Once upon a time, there were twin sisters named Syndi and Abby Synger, each of them more terrifyingly beautiful than the other. Nary a boy (or even a man) could look upon either of them without losing his calm as his mind wandered into fantasy and desperation.
One day, the Synger sisters went to a fortune teller at a fair. They didn’t think much of it, really only went on a lark, but the fortune-teller told them “I see your path and it is a rocky one. Your beauty is an enemy to your love, for any man who falls in love with your beauty will suffer a terrible fate if you let him.”
At first, they merely thought the prophecy curious. Syndi mused “I thought fortune tellers were supposed to tell you what you want to hear?”
“She was probably just jealous,” Abby concluded. “Wanted to take us down a peg or two—well, we’ll show her!”
They weren’t—or didn’t think themselves—the type who would change their lives based on a prophecy. But it wasn’t just a prophecy they witnessed.
First it was Aaron Knoll.Syndi was out on an island in the bay, sunning, and he swam to her, but lost his breath and drowned when no one was looking.
“How do we know it was me he was swimming for?” she asked her sister, but Abby only looked at her until she realized of course he was.
Then it was Abby’s turn. Matt Golding stood outside her window in the rain, serenading her, and caught his death of cold. He had pneumonia, but still she visited him.
“Why did you do that?” asked Abby.
He could barely speak, let alone sing, but he managed to get out “You… are… so… beautiful… to me!” He died in agony three days later.
“That’s crazy!” Syndi insisted. “People don’t die of pneumonia—not anymore!”
“They’re not supposed to drown in the Bay, either,” countered Abby. “I’m telling you, this is the Curse!”
“Fine, then. The Prophecy. Whatever.”
“Well, we can’t just let that horrible old woman win!”
“You want to keep on killing guys who like you?”
But it wasn’t just liking them, and they both knew it. Syndi had been encouraging Aaron. Before she swam out to that rock herself, she sent him a come-hither glance that made him swoon, made him seek out his swim trunks. (Her glances weren’t quite powerful enough yet he’d follow her in his clothes.) It wasn’t enough that he loved her beauty, his love had to be requited. She loved that he loved her for it.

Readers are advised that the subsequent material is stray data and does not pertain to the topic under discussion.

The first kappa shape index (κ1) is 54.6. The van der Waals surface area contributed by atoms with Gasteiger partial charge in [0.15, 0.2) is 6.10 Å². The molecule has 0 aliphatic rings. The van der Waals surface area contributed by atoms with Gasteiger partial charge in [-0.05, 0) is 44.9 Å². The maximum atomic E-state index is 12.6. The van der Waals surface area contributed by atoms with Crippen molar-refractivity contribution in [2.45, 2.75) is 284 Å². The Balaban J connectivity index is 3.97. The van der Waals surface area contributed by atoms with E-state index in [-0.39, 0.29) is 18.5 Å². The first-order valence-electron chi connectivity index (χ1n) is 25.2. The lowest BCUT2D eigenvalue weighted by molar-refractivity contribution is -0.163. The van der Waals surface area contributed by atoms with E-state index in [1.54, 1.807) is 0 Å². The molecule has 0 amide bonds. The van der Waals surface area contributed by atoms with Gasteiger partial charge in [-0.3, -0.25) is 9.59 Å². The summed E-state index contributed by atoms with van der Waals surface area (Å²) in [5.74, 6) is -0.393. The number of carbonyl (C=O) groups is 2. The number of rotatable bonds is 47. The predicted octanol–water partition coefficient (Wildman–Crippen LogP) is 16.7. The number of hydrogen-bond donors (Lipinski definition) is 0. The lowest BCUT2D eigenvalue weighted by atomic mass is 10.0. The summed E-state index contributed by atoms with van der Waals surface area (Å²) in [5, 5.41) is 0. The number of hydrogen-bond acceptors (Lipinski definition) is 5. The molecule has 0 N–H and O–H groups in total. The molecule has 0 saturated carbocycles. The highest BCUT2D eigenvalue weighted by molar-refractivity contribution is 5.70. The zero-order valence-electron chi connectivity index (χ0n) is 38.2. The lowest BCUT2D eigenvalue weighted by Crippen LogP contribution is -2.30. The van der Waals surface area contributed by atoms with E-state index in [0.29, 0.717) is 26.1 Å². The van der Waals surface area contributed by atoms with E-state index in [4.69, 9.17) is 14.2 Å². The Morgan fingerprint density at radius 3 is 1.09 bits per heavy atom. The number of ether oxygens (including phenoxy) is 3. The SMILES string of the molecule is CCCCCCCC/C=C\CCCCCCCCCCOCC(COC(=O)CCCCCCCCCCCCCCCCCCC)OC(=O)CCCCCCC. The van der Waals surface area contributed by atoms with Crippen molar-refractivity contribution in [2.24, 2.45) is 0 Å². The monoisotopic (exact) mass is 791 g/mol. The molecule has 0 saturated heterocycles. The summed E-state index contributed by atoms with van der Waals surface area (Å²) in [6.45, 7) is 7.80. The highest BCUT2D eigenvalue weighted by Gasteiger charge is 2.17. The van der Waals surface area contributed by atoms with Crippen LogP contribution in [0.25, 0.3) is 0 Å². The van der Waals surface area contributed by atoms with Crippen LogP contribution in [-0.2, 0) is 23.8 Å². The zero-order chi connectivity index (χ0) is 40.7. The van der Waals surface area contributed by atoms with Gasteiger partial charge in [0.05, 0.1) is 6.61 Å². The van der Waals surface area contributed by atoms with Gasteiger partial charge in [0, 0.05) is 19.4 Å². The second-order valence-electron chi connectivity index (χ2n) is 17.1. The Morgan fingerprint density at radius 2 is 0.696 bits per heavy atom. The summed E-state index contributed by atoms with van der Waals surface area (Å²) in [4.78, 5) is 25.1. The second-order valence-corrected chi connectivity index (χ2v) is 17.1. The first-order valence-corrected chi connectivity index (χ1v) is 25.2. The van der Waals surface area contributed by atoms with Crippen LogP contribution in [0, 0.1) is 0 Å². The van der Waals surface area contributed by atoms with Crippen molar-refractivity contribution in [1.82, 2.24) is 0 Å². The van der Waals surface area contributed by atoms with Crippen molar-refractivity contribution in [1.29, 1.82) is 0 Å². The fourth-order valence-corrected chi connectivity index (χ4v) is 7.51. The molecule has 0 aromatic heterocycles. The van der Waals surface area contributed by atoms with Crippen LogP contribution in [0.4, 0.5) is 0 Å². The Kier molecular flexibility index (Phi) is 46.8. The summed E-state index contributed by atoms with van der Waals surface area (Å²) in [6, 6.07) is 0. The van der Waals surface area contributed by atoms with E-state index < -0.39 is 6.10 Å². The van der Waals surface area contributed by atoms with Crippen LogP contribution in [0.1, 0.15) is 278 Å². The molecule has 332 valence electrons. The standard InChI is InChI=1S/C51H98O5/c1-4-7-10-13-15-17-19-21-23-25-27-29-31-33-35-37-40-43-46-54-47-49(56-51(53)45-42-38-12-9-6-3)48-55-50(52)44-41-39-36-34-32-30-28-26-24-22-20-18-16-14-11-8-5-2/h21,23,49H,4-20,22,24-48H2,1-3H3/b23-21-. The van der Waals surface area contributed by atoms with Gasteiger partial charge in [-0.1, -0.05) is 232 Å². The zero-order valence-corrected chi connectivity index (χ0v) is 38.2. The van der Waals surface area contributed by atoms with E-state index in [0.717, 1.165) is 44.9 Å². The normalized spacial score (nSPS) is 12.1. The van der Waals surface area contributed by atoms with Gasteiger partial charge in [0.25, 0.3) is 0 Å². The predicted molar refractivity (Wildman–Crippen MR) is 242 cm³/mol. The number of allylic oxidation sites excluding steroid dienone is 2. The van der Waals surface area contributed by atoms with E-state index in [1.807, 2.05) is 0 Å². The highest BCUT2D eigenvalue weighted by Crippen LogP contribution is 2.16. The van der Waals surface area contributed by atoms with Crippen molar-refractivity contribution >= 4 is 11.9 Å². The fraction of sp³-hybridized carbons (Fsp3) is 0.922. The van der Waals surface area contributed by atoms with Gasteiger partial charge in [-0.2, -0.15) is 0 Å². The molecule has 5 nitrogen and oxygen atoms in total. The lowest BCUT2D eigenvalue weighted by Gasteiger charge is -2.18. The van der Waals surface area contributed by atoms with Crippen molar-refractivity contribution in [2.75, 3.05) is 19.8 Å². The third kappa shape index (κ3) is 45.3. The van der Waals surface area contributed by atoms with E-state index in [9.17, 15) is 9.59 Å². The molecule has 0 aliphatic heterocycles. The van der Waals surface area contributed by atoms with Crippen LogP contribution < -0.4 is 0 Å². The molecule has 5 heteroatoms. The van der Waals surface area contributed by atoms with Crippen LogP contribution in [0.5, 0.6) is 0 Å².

And Abby. She had truly loved Matt’s singing. She thought he was a wonderful person and she’d used her beauty to seduce his love.
“Never again,” Abby vowed. The red hair that was their pride and joy, she felled, sending it all down the drain to clog and salting the earth that grew it by continually bleaching it to hell. She wore make-up to hide her adorable freckles—not enough to stay pastily out of the sun. She covered herself in tattoos with rings through her nose, in her lip, in her cheek, not because she liked them, thought because she thought they looked good, but because she didn’t.
When she did take lovers, she did it through sheer force of will, overpowering them with her offputting frankness until they buckled under her sex. And the moment they sighed for her, the moment they said “It’s not the tattoos I love, it’s you,” it was over. They couldn’t come back.
But Syndi. She went the other way. “I’m not going to change who I am just because of some stupid witch,” she insisted when she saw what her sister was putting herself through. So she kept her beauty.
“You’re crazy,” Abby insisted. “You’re going to kill everyone. I swear to God, Syndi, every single guy you ever meet!”
But she didn’t. Not every one. They would fall in love with her, of course, just by looking—who wouldn’t? She was used to that. But she would never spare a second glance.
Once, she almost married a blind man. “You’re wasted on him,” her boss said to her after a meeting. “He could never really appreciate you.”
Which was why she let herself love him. Until one morning she was straddling him and he commented on the smoothness of her skin, on her scent and taste, on the sound of her voice.
That doesn’t count as beauty, does it?
Later that day, he was hit by a bus in the street and died instantly.
“You’re crazy,” Abby told her again after the funeral. “There’s no way you can live without love. It’s not physically possible!”
This angry challenge from her self-righteous sister was all Syndi really needed. She would not change who she was, she would only change what she wanted.
“You’re a cold-hearted bitch, you know that?” said man after shallow, ignorant man the last time she turned him down (and sometimes not even the last). Couldn’t they see, she had the warmest heart that ever beat. She expressed her love by sacrificing it to keep these men alive.
Every now and then, though, she found she couldn’t help herself. She’d notice something, or a girl-friend would whisper to her in confidence, and she would unleash. “You’ve been a bad boy,” she would whisper in the night, and he would die within twenty-four hours.
It gave her a reputation.
But that still didn’t stop suitors from lining up.
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